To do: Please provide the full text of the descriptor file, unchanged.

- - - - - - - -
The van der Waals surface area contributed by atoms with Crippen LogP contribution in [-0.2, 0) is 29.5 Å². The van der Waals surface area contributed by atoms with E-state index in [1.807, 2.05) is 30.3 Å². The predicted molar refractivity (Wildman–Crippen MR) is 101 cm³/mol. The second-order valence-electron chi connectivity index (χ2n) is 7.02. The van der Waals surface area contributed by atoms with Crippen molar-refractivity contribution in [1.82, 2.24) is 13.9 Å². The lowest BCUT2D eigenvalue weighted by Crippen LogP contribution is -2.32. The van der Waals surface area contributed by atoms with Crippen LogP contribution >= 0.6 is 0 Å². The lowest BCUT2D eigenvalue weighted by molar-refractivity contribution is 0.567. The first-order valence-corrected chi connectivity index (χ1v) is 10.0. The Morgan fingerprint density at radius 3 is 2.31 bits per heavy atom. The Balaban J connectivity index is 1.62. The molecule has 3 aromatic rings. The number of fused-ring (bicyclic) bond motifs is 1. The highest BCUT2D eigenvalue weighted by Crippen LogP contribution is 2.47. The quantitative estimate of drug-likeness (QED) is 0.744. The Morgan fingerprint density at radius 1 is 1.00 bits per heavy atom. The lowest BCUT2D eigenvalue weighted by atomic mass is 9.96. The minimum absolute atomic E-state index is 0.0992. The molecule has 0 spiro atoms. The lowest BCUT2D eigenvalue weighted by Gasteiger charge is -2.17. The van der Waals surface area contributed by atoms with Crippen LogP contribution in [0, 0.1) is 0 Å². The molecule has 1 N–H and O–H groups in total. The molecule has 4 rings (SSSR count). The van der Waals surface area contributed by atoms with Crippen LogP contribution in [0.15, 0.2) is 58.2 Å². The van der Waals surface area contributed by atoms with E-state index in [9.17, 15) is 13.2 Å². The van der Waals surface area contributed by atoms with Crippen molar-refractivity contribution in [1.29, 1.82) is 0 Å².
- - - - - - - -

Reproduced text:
The van der Waals surface area contributed by atoms with Crippen LogP contribution in [-0.2, 0) is 29.5 Å². The van der Waals surface area contributed by atoms with E-state index in [1.807, 2.05) is 30.3 Å². The predicted molar refractivity (Wildman–Crippen MR) is 101 cm³/mol. The second-order valence-electron chi connectivity index (χ2n) is 7.02. The van der Waals surface area contributed by atoms with Crippen molar-refractivity contribution in [1.82, 2.24) is 13.9 Å². The lowest BCUT2D eigenvalue weighted by Crippen LogP contribution is -2.32. The van der Waals surface area contributed by atoms with Crippen LogP contribution >= 0.6 is 0 Å². The lowest BCUT2D eigenvalue weighted by molar-refractivity contribution is 0.567. The first-order valence-corrected chi connectivity index (χ1v) is 10.0. The Morgan fingerprint density at radius 3 is 2.31 bits per heavy atom. The Balaban J connectivity index is 1.62. The molecule has 3 aromatic rings. The number of fused-ring (bicyclic) bond motifs is 1. The highest BCUT2D eigenvalue weighted by Crippen LogP contribution is 2.47. The quantitative estimate of drug-likeness (QED) is 0.744. The Morgan fingerprint density at radius 1 is 1.00 bits per heavy atom. The lowest BCUT2D eigenvalue weighted by atomic mass is 9.96. The minimum absolute atomic E-state index is 0.0992. The molecule has 0 spiro atoms. The lowest BCUT2D eigenvalue weighted by Gasteiger charge is -2.17. The van der Waals surface area contributed by atoms with Crippen LogP contribution in [0, 0.1) is 0 Å². The molecule has 1 N–H and O–H groups in total. The molecule has 4 rings (SSSR count). The van der Waals surface area contributed by atoms with Crippen LogP contribution in [0.15, 0.2) is 58.2 Å². The van der Waals surface area contributed by atoms with E-state index in [9.17, 15) is 13.2 Å². The van der Waals surface area contributed by atoms with Crippen molar-refractivity contribution in [1.29, 1.82) is 0 Å².